swallow


From The Collaborative International Dictionary of English v.0.48:

Swallow \Swal"low\, n. [OE. swalowe, AS. swalewe, swealwe; akin
   to D. zwaluw, OHG. swalawa, G. schwalbe, Icel. & Sw. svala,
   Dan. svale.]
   1. (Zool.) Any one of numerous species of passerine birds of
      the family Hirundinidae, especially one of those species
      in which the tail is deeply forked. They have long,
      pointed wings, and are noted for the swiftness and
      gracefulness of their flight.
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   Note: The most common North American species are the barn
         swallow (see under Barn), the cliff, or eaves,
         swallow (see under Cliff), the white-bellied, or
         tree, swallow (Tachycineta bicolor), and the bank
         swallow (see under Bank). The common European swallow
         (Chelidon rustica), and the window swallow, or martin
         (Chelidon urbica), are familiar species.
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   2. (Zool.) Any one of numerous species of swifts which
      resemble the true swallows in form and habits, as the
      common American chimney swallow, or swift.
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   3. (Naut.) The aperture in a block through which the rope
      reeves. --Ham. Nav. Encyc.
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   Swallow plover (Zool.), any one of several species of
      fork-tailed ploverlike birds of the genus Glareola, as
      Glareola orientalis of India; a pratincole.

   Swallow shrike (Zool.), any one of several species of East
      Indian and Asiatic birds of the family Artamiidae,
      allied to the shrikes but similar to swallows in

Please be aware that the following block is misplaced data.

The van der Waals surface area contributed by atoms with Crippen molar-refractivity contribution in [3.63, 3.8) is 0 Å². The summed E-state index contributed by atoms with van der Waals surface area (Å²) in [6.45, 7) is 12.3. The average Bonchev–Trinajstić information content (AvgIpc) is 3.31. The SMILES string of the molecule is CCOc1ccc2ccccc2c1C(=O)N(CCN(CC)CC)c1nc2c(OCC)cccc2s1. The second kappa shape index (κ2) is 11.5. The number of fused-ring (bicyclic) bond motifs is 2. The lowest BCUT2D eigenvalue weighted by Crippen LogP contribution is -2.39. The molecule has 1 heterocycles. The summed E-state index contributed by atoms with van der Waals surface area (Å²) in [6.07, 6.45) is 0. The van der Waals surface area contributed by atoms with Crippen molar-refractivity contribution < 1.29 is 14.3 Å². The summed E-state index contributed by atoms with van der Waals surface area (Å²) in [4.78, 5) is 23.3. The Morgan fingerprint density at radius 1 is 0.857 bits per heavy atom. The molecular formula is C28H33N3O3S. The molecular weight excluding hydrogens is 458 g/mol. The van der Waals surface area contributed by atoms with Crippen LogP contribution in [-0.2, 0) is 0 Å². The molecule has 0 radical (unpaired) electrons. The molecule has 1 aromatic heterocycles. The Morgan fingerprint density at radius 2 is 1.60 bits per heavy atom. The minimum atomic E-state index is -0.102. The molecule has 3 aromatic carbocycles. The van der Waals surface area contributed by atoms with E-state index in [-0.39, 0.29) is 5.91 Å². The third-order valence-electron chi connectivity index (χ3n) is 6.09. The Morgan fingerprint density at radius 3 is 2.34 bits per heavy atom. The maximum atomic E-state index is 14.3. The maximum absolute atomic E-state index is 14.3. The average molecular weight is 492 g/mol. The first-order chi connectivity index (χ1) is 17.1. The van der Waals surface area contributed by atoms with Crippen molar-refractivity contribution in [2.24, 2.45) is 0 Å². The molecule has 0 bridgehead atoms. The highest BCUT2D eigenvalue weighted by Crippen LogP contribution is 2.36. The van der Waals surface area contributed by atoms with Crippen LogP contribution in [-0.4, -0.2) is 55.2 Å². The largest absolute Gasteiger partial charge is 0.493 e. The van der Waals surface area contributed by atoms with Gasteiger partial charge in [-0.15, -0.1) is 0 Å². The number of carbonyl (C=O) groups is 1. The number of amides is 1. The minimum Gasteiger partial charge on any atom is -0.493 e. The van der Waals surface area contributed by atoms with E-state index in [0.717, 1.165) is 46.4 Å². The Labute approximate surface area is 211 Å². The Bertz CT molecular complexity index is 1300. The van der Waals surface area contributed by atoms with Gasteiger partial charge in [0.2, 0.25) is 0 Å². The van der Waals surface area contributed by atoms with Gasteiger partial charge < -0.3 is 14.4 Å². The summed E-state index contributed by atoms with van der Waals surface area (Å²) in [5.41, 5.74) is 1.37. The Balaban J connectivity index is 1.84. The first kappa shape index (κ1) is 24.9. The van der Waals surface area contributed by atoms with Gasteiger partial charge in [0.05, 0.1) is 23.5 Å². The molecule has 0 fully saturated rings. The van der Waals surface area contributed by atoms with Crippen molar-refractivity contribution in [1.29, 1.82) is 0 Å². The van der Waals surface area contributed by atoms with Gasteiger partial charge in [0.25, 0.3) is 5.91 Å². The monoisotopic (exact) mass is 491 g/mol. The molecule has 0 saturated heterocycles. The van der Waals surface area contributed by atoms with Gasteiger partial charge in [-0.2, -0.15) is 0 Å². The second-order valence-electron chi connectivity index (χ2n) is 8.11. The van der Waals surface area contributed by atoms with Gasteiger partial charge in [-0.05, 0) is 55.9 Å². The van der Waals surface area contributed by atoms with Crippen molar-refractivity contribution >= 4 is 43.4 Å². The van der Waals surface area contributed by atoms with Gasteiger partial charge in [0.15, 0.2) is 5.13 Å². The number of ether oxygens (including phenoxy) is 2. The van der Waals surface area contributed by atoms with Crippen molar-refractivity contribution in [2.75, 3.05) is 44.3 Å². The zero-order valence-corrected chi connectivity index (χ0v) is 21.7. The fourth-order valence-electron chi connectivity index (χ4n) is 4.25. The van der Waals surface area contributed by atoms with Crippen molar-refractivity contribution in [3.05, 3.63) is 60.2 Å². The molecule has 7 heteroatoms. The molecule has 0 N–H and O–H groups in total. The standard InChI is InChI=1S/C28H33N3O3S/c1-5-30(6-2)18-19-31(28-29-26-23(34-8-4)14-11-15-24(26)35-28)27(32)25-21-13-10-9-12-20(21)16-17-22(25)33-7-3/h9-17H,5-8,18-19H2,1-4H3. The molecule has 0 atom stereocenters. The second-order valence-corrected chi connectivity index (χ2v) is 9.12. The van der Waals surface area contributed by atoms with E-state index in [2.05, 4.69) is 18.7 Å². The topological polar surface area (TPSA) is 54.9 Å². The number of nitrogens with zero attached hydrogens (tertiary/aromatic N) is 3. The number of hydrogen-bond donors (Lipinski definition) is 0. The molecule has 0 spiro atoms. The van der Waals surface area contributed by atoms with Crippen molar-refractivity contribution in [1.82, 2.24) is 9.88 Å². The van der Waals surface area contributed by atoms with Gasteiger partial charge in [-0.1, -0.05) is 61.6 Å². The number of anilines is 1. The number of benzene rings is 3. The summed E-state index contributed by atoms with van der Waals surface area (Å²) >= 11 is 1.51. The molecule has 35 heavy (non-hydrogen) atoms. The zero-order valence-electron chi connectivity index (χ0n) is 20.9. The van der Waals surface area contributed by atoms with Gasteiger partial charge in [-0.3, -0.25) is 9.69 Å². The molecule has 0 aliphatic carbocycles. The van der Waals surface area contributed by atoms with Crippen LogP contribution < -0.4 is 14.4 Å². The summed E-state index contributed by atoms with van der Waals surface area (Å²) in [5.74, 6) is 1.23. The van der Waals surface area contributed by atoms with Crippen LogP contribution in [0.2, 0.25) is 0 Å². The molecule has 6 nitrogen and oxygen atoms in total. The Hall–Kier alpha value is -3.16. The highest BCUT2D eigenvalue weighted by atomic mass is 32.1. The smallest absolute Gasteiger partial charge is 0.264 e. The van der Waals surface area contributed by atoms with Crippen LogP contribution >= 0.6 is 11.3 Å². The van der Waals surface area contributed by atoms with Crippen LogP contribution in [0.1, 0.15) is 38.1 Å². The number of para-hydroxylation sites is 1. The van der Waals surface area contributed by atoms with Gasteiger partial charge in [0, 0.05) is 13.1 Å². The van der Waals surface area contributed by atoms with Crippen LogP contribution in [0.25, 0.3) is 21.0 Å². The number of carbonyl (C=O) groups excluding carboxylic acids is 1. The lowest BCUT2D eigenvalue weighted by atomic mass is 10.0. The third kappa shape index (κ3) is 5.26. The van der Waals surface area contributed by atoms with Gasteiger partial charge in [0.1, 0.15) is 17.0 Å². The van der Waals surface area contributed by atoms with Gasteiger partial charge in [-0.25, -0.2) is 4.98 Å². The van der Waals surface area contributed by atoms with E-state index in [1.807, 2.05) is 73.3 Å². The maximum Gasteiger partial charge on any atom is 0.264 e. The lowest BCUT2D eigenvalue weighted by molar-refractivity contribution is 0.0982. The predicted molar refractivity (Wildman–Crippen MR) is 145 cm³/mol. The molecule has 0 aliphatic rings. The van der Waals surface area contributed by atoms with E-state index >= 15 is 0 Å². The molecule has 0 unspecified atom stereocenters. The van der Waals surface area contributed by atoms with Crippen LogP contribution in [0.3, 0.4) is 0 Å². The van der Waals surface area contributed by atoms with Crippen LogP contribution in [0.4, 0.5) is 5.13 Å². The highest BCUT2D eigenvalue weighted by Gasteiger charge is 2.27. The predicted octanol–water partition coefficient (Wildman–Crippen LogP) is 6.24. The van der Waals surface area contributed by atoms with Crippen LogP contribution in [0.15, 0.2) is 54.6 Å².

appearance and habits. The ashy swallow shrike ({Artamus
      fuscus}) is common in India.

   Swallow warbler (Zool.), any one of numerous species of
      East Indian and Australian singing birds of the genus
      Dicaeum. They are allied to the honeysuckers.
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.

From The Collaborative International Dictionary of English v.0.48:

Swallow \Swal"low\, v. t. [imp. & p. p. Swallowed; p. pr. &
   vb. n. Swallowing.] [OE. swolewen, swolwen, swolhen, AS.
   swelgan; akin to D. zwelgen, OHG. swelahan, swelgan, G.
   schwelgen to feast, to revel, Icel. svelgia to swallow, SW.
   sv[aum]lja, Dan. svaelge. Cf. Groundsel a plant.]
   1. To take into the stomach; to receive through the gullet,
      or esophagus, into the stomach; as, to swallow food or
      drink.
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            As if I had swallowed snowballs for pills. --Shak.
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   2. To draw into an abyss or gulf; to ingulf; to absorb --
      usually followed by up. --Milton.
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            The earth opened her mouth, and swallowed them up,
            and their houses.                     --Num. xvi.
                                                  32.